(11)Filipinas Broadcasting Network, Inc vs. Ago Medical And Educational Center(AMEC) G.R. No. 141994.

January 17, 2005 Facts: AMEC filed a complaint for libel against Rima and Alegre, the program hosts of “Exposé” of DZRC-AM and its owner Filipinas Broadcasting Network, Inc. (“FBNI”) alleging that the plaintiffs’ “transmitted malicious imputations, and as such, destroyed plaintiffs’ reputation.” AMEC included FBNI as defendant for allegedly failing to exercise due diligence in the selection and supervision of its employees, particularly Rima and Alegre. Issues: a. Whether AMEC is entitled to moral damages b. Whether FBNI is solidarily liable with Rima and Alegre for moral damages? Held: a. Yes. AMEC’s claim for moral damages falls under item 7 of Article 2219 of the Civil Code which authorizes corporation the recovery of moral damages in cases of libel, slander or any other form of defamation. Article 2219 does not qualify whether the plaintiff is a natural or juridical person. Therefore, a juridical person such as a corporation can validly complain for libel or any other form of defamation and claim for moral damages. b. Yes. The basis of the present action is a tort. Joint tort feasors are jointly and severally liable for the tort which they commit. Joint tort feasors are all the persons who command, instigate, promote, encourage, advise, countenance, cooperate in, aid or abet the commission of a tort, or who approve of it after it is done, if done for their benefit. Thus, AMEC correctly anchored its cause of action against FBNI on Articles 2176 and 2180 of the Civil Code. As operator of DZRC-AM and employer of Rima and Alegre, FBNI is solidarily liable to pay for damages arising from the libelous broadcasts. An employer and employee are solidarily liable for a defamatory statement by the employee within the course and scope of his or her employment, at least when the employer authorizes or ratifies the defamation. Rima and Alegre were clearly performing their official duties as hosts of FBNI’s radio program Exposé when they aired the broadcasts. FBNI neither alleged nor proved that Rima and Alegre went beyond the scope of their work at that time. There was likewise no showing that FBNI did not authorize and ratify the defamatory broadcasts.
Sheila G.Dolipas

(12)Citytrust Banking Corporation vs. Villanueva G.R. No. 141011 July 19, 2001 Facts: VILLANUEVA filed a complaint for actual and moral damages against CITYTRUST BANKING alleging that the BANK breached its contractual obligation due to its repeated dishonor of his valid and well-funded check. The breach arose when the BANK supplied the wrong account number for his checking account. The BANK answered that VILLANUEVA suffered no actionable injury nor damage, considering his blatant irresponsibility in not remembering his current account number and in failing to bring his checkbook re-order slip form when he requested the new set of checks. His negligence in verifying the account number of the new set of checks also contributed to the dishonor of his check. It further asserted that VILLANUEVA’s negligence was the proximate cause of his self-proclaimed injury. The RTC dismissed the complaint. The CA reversed. Issue: Whether or not Villanueva is entitled to moral damages? Held: No. The requisites for the award of moral damages, are; (1) there must be an injury, whether physical, mental or psychological, clearly sustained by the claimant; (2) there must be a culpable act or omission factually established; (3) the wrongful act or omission of the defendant is the proximate cause of the injury sustained by the claimant; and (4) the award of damages is predicated on any of the cases stated in Article 2219 of the Civil Code. The alleged embarrassment or inconvenience caused to VILLANUEVA as a result of the incident was timely and adequately contained, corrected, mitigated, if not entirely eradicated. None of the circumstances mentioned in Article 2219 exists to sanction the award for moral damages. There is no need to deliberate on the dispute as to whether it was the BANK’s or VILLANUEVA’s negligence which was the proximate cause of the latter’s injury because, in the first place, he did not sustain any compensable injury. If any damage had been suffered at all, it could be equivalent to damnum absque injuria, i.e., damage without injury or damage or injury inflicted without injustice, or loss or damage without violation of a legal right, or a wrong done to a man for which the law provides no remedy.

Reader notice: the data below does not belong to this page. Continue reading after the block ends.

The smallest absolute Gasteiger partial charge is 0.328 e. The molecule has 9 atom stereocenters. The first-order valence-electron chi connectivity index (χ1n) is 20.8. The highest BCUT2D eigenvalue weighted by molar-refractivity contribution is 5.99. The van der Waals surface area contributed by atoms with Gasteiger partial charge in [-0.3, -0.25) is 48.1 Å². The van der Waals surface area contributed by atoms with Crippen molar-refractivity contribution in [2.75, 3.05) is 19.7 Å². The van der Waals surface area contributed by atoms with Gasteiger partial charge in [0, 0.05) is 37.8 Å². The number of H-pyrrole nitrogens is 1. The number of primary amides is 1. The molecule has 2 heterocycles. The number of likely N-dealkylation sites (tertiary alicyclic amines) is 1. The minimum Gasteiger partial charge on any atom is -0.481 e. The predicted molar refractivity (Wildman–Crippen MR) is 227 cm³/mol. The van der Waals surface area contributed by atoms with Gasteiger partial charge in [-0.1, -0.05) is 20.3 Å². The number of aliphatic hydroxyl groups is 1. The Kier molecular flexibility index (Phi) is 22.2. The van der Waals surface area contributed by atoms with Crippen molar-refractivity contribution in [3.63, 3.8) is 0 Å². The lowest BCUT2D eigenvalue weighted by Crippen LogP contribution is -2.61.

Torts and Damages

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